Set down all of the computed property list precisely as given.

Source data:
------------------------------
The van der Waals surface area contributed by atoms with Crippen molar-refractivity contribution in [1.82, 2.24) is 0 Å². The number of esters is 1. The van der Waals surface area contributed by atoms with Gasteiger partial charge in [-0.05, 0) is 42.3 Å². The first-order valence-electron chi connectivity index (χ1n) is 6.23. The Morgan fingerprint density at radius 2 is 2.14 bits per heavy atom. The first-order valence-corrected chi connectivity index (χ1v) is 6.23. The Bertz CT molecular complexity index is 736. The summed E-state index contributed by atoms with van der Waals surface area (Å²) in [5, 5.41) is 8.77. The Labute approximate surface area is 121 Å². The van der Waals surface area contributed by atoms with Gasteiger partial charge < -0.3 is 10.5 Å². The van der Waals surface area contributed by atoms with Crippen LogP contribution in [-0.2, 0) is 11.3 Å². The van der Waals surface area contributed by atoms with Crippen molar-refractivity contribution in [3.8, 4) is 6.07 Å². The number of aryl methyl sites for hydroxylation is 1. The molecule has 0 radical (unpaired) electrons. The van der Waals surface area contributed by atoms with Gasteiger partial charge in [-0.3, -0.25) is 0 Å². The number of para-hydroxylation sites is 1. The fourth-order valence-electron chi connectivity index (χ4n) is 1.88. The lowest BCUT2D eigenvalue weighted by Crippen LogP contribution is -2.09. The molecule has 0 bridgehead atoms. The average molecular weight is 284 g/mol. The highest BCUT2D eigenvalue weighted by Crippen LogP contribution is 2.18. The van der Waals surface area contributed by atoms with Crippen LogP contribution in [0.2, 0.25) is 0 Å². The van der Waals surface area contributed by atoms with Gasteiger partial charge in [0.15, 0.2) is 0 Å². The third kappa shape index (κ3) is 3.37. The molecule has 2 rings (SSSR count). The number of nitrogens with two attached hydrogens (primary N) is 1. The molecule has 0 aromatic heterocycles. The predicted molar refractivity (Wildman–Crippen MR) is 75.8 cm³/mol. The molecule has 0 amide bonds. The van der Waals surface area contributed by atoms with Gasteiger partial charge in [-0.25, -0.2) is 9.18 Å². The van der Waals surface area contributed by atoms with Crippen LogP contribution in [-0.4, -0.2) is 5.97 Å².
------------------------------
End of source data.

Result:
The van der Waals surface area contributed by atoms with Crippen molar-refractivity contribution in [1.82, 2.24) is 0 Å². The number of esters is 1. The van der Waals surface area contributed by atoms with Gasteiger partial charge in [-0.05, 0) is 42.3 Å². The first-order valence-electron chi connectivity index (χ1n) is 6.23. The Morgan fingerprint density at radius 2 is 2.14 bits per heavy atom. The first-order valence-corrected chi connectivity index (χ1v) is 6.23. The Bertz CT molecular complexity index is 736. The summed E-state index contributed by atoms with van der Waals surface area (Å²) in [5, 5.41) is 8.77. The Labute approximate surface area is 121 Å². The van der Waals surface area contributed by atoms with Gasteiger partial charge < -0.3 is 10.5 Å². The van der Waals surface area contributed by atoms with Crippen LogP contribution in [-0.2, 0) is 11.3 Å². The van der Waals surface area contributed by atoms with Crippen molar-refractivity contribution in [3.8, 4) is 6.07 Å². The number of aryl methyl sites for hydroxylation is 1. The molecule has 0 radical (unpaired) electrons. The van der Waals surface area contributed by atoms with Gasteiger partial charge in [-0.3, -0.25) is 0 Å². The number of para-hydroxylation sites is 1. The fourth-order valence-electron chi connectivity index (χ4n) is 1.88. The lowest BCUT2D eigenvalue weighted by Crippen LogP contribution is -2.09. The molecule has 0 bridgehead atoms. The average molecular weight is 284 g/mol. The highest BCUT2D eigenvalue weighted by Crippen LogP contribution is 2.18. The van der Waals surface area contributed by atoms with Crippen LogP contribution in [0.2, 0.25) is 0 Å². The van der Waals surface area contributed by atoms with Gasteiger partial charge in [0.15, 0.2) is 0 Å². The third kappa shape index (κ3) is 3.37. The molecule has 2 rings (SSSR count). The number of nitrogens with two attached hydrogens (primary N) is 1. The molecule has 0 aromatic heterocycles. The predicted molar refractivity (Wildman–Crippen MR) is 75.8 cm³/mol. The molecule has 0 amide bonds. The van der Waals surface area contributed by atoms with Gasteiger partial charge in [-0.25, -0.2) is 9.18 Å². The van der Waals surface area contributed by atoms with Crippen LogP contribution in [-0.4, -0.2) is 5.97 Å².